Reactive dogs are often perceived as the more challenging members of the canine family. They can be labeled and overshadowed by their more adaptable or easy-going counterparts. Yet, they possess a unique potential for us as humans to view the world through the senses of our dogs.

Interpreting a dog’s reaction to situations can be complicated.   It is helpful to try to understand the world through the mind of your dog and be willing to adjust the training techniques to suit your dog’s temperament and personality. Patience, reflection and positive repetitions help to achieve meaningful progressions.   Key strategies include identifying triggers, teaching alternative behaviors, agreeing with your dog’s good choices with positive reinforcement, and gradual exposure to various stimuli once your dog understands the training.  Controlling exposure to minimize your dog’s ability to rehearse unwanted behaviors is critical.  

Delving deeper, each strategy unfolds a spectrum of techniques, insights into dog behavior, and the pivotal role of the owner’s commitment.

Hundreds of studies have been conducted about how to help reactive dogs.  Dogs do not react to other dogs, people, and things in their environment for no reason.  This article was written to help you begin to understand why your dog reacts, and what you can do to help.  In no means does it have all the answers.  This is the beauty of dog training.  If we are open to learning from our dogs, they will teach us something new every day.  

Table of contents

  1. What is a reactive dog?
  2. Identifying triggers

Visual: unfamiliar people, dogs, moving objects

Auditory: loud noises, barking, doorbells

Environmental: tight spaces, high traffic areas

Tools:  collars, harnesses and leashes

  1. Learn to read your dog


Temperament and Body Language

  1. Socialization strategies

Controlled Exposure and Desensitization

Create Routines

Positive reinforcement 

  1. Professional training and support

Individual Private training with personalized plans

Group Training for Reactive Dogs

Board and Train Camps for Behavior Modification 

  1. Monitoring progress and adjusting strategies

Keeping a behavior journal


Recognizing Improvement

Dedication for the Lifetime of the Do

What is a reactive dog?

A reactive dog typically exhibits heightened responses to specific triggers in their environment, which can range from other animals and people to noises and moving objects. These behaviors are often rooted in frustration, anxiety, overexcitement, and improper use of tools.  We must also include genetics and temperament, because it affects how each dog navigates the world around them.  The environment coupled with genetics can cause a dog to growl, bark, and lunge when faced with triggers.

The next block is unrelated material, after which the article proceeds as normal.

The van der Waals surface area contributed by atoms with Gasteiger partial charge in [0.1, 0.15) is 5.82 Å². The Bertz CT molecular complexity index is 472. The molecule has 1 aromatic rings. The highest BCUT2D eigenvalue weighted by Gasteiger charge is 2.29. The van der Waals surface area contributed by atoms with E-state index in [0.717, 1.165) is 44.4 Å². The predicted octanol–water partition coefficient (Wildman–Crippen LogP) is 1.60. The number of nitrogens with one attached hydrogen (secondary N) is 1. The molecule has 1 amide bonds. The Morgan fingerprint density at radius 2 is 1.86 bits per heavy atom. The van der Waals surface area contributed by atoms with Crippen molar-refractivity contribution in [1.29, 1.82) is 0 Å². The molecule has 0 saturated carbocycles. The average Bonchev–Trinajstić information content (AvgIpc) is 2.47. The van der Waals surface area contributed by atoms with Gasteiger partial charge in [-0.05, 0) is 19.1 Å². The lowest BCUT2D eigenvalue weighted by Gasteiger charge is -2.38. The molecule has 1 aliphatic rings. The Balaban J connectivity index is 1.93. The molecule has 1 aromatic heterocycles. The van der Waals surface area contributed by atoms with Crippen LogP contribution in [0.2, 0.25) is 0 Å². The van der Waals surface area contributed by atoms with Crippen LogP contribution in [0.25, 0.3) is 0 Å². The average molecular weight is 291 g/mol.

Reactivity is not a sign of aggression but rather a call for helpDogs who are reactive need clear communication and compassionate leadership to feel secure and open to training concepts.  Consider this, would you choose to follow someone into outer space if they were unsure or demanding, or would you feel more confident with a leader who prepared you for the journey?   Many dogs are reactive because they do not understand and therefore are conflicted.  Dogs that are prone to over reacting need to know there is someone in charge who will help them through the situation.  Through this process, a reactive dog can learn to navigate social situations with greater ease and less stress, improving their quality of life and their relationship with their person.

Identifying triggers

Identifying triggers is a critical step in managing a dog’s reactive behavior. Triggers can be:

·      Visual: unfamiliar people, other dogs, animals of prey, and fast-moving objects

·      Auditory:  sudden loud noises, barking dogs, the jingle of dog tags, the TV, the sound of doorbells

·      Environmental:  tight spaces, high traffic areas, narrow trails 

·      Tools:  harnesses, collars, leashes, tethers

Recognizing these triggers allows for a targeted approach in training, focusing on desensitizing and teaching alternative behaviors.

This process requires keen observation and an understanding of the dog’s past experiences and individual sensitivity. By pinpointing what causes a reactive response, we can create a more effective and personalized plan to help dogs become more comfortable and less emotional in various situations.


Visual triggers encompass anything within a dog’s line of sight. People wearing hats, sunglasses, and masks can activate a dog’s natural defense response.  Babies in backpacks can look like two headed creatures.  Another dogs’ body language or vocalizations can create frustration or territorial responses.  Fast moving objects such as bikes, vacuum cleaners, leaf blowers, sprinting animals can all trigger defense or prey responses.  Items a dog has never seen before such as umbrellas, balloons, and statues can be perceived as threats because they are not in their memory bank listed under “non harmful.”


Auditory triggers involve sounds that can startle or arouse a dog, including loud noises such as thunder and construction sounds, the sound of other dogs barking, the jingle of a dog tag, doorbells.  The high-pitched sound of a ground squirrel, or the meow of a cat can trigger a predatory response.  These sounds can cause a dog to behave in a way that appears reactive, when in reality, the dog is doing what genetics programmed them to do.  The dog’s innate response may be to announce when there is something dangerous or something invading territory.  Genetics may cause a natural predatory response to chase, catch, and claim.